NBA Summer League audio pushes the boundaries

Turner extends the use of multilobe arrays; Q5X is aimed at the little ones

The NBA Summer League is the Skunk Works of basketball, and this year’s series at the Thomas & Mack Center and Cox Pavilion in Las Vegas featured some really cool innovations that viewers will likely hear this fall.

Dave Grundtvig, Senior Audio Supervisor, Remote Operations, Turner Sports, greatly expanded the application he developed for Shure’s MXA710 microphone array. Originally created for the corporate conference room market, the array includes a series of in-line transducers which, in conjunction with the proprietary IntelliMix DSP and auto-mixing technology of the MXA710, can automatically steer its microphone lobes according to programmable parameters. For example, it can be tuned to listen to certain types of sounds or frequencies and enhance or reject them.

“This time,” says Grundtvig, “we applied the microphone arrays to the entire pitch, instead of just the baskets.”

A total of six bays were deployed: two in the middle of the field on each side of the field, one bay under each basket and a microphone on each net. By choosing to activate a different number of transducers in each array (under-basket arrays, for example, used three lobes: one at the key, one at the near corner, one at the far corner), a total of 16 mic lobes are revenue from the court and were processed by IntelliMix software, which, based on programmed function parameters (thresholds for triggering and direction, for example), created a mix of effects managed by a combination of DSP and split of gain. This is an automatic mixing process in which the total system gain remains constant: each individual input channel is attenuated by an amount, in decibels, equal to the difference between the channel’s level and the sum of all channel levels.

Selective noise reduction has also been applied, also via IntelliMix software. When a particular combination of frequency and SPL is recognized by a mic lobe tuned for it, that “noise” is attenuated or removed, leaving more room for the sounds you want. For example, Grundtvig explains, sound effects (PA music, cheering) that enter an announcer’s microphone can be automatically and instantly reduced, keeping the announcer’s audio intelligible.

“Basically, I’m trying to capture subtle sound in a harsh environment,” he explains. “If I can get a 2-3dB reduction in PA sound in the effects or announcer mics, I can help make them both more pronounced and defined in the overall mix.”

Using automated and programmable systems like these, he says, allows for smoother transitions between sounds as games progress, as well as creating a broadcast soundscape that’s easier to shape. for the A1.

It could also, he acknowledges, reduce the need for live sub-mixers in some circumstances. “But, really, the goal is to create space, so that the [A1] doesn’t constantly focus on manually mixing so many faders. This gives you the space to fine-tune everything else in the mix.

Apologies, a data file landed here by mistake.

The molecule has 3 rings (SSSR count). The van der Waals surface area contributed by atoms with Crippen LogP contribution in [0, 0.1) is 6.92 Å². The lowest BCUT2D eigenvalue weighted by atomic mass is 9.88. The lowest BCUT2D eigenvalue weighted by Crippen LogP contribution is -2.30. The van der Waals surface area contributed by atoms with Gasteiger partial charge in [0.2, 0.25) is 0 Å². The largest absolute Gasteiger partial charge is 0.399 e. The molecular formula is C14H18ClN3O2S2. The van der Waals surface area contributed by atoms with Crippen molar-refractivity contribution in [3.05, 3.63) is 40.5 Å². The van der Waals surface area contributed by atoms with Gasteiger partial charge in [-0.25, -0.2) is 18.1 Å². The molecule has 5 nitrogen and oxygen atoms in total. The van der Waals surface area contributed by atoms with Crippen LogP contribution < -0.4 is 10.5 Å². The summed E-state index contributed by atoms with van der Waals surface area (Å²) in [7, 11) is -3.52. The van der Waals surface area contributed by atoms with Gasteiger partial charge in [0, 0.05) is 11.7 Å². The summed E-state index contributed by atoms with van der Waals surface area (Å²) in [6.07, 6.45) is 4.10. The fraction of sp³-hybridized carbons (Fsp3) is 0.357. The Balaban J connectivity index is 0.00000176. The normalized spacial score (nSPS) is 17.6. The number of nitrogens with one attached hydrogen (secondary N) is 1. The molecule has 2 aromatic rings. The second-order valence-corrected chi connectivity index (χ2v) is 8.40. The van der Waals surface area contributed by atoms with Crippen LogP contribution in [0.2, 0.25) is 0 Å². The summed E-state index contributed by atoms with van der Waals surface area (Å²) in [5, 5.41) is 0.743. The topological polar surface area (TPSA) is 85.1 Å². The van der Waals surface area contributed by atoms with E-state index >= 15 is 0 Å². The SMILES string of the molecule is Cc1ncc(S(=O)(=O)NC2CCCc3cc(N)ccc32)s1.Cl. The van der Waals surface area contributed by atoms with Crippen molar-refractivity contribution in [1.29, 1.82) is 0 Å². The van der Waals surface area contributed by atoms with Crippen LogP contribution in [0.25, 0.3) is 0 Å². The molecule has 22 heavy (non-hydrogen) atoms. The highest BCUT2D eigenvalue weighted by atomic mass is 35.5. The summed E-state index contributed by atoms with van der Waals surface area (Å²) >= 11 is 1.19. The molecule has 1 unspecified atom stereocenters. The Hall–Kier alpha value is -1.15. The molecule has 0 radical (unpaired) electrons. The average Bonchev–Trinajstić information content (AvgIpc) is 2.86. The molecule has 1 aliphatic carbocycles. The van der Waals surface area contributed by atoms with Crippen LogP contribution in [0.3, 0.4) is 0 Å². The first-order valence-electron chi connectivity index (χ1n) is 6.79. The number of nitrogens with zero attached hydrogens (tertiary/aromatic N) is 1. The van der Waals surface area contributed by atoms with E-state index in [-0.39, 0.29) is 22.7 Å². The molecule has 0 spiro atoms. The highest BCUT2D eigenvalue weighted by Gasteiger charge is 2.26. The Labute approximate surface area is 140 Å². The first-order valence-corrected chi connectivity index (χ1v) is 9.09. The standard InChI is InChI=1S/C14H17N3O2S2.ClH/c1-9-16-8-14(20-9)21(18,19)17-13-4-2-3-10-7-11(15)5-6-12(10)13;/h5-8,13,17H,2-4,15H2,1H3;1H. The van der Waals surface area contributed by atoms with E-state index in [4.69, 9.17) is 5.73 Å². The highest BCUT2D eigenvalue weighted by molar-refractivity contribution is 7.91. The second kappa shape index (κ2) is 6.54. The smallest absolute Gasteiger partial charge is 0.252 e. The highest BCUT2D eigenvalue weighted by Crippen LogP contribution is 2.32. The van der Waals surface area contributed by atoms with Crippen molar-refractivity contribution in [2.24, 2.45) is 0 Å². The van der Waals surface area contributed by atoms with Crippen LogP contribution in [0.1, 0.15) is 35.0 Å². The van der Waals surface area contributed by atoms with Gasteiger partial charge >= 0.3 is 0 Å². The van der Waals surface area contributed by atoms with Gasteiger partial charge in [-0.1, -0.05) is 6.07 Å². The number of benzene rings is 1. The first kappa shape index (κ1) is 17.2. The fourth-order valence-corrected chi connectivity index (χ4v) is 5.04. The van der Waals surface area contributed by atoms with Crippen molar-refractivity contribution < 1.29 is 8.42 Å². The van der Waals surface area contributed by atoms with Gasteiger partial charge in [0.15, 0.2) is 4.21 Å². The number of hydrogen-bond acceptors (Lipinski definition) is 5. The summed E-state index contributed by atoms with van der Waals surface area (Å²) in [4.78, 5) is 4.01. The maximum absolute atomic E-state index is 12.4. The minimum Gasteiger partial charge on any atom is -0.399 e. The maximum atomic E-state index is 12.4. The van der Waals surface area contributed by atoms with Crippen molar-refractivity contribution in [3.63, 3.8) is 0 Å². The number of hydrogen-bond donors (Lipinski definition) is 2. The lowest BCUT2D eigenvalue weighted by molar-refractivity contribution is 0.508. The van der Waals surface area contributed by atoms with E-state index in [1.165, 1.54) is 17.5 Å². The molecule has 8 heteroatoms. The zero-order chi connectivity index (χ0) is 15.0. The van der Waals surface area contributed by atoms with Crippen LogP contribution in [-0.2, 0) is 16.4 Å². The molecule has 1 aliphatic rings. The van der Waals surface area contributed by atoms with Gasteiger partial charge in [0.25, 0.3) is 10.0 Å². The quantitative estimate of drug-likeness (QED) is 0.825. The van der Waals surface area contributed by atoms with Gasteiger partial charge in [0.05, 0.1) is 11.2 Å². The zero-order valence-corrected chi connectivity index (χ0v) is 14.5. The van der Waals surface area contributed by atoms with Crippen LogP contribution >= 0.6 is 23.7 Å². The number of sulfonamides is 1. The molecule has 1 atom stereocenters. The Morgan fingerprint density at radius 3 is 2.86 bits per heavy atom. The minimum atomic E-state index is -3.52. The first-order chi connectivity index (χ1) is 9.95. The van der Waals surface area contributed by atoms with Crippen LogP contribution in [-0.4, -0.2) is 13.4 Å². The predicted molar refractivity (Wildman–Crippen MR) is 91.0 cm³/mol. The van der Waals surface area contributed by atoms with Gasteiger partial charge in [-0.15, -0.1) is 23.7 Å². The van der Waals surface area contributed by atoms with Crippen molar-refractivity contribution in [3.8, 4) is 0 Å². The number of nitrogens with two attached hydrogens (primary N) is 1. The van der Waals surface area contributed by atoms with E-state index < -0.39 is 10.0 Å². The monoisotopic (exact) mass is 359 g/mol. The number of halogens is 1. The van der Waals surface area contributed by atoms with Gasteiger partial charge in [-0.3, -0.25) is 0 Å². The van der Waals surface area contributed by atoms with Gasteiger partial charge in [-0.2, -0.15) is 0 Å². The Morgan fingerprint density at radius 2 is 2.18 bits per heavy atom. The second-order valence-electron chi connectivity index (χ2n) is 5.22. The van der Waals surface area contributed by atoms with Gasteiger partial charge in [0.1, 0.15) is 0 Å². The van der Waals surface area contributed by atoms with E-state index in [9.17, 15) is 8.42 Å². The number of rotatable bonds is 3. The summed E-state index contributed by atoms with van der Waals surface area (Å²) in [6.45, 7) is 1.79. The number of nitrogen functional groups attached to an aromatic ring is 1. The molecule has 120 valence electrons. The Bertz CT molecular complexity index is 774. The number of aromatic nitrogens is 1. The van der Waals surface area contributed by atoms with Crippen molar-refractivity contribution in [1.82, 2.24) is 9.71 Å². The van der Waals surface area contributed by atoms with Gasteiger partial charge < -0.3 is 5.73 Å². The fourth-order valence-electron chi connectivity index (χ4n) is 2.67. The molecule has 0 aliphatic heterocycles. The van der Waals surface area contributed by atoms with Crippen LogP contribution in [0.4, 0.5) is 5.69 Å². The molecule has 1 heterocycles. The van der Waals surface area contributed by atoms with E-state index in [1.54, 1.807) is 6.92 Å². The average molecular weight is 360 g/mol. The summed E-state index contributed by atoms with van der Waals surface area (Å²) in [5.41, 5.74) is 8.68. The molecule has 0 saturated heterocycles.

Beyond basketball

The approach can be applied to other sports. Grundtvig says he’s still trying to get Major League Baseball interested in the concept of multi-lobe arrays versus the more traditional deployment of many individual shotguns or lavalier microphones, for example. In addition to streamlining the mixing process, it can also make more productive use of personnel resources – the time it takes to set up a network versus multiple microphones – and signal transport, which can be compacted over a single Cat 5 cable versus individual copper wires for each mic. The implications are significant for leagues and broadcasters, who are constantly looking for cost-cutting techniques, and for pro audio manufacturers, who can market products developed for other vertical markets to sports.

Grundtvig also predicts that Turner Sports will continue its ongoing experiments with Dolby Atmos for NBA broadcasts.

“We’ve done a handful over the last year, with audio only going up to Atlanta and DirecTV,” he says, noting that the infrastructure flow at the network’s facilities in Atlanta following the AT&T’s spin-off from parent TBS WarnerMedia will require more time to fully adjust to Atmos’ operations. “It’s still a proof of concept at this stage, and it will take some time to fully ramp up. But it shows a lot of promise.

Q5X focuses on “safe and non-invasive” techniques

Q5X was also on hand at the NBA Summer League, which created its own category of transmitter microphones with the small and lightweight PlayerMic, which was originally developed for the NBA and is flexible to minimize the risk of injury if dropped. . According Paul Johnson, CEO of Q5X, there is nothing to announce at this time: “We were here, as usual, to explore new ways to improve the audio of players, coaches and referees in a way that is both safe and non-invasive for the athlete. As you know, this is an ever-evolving quest.

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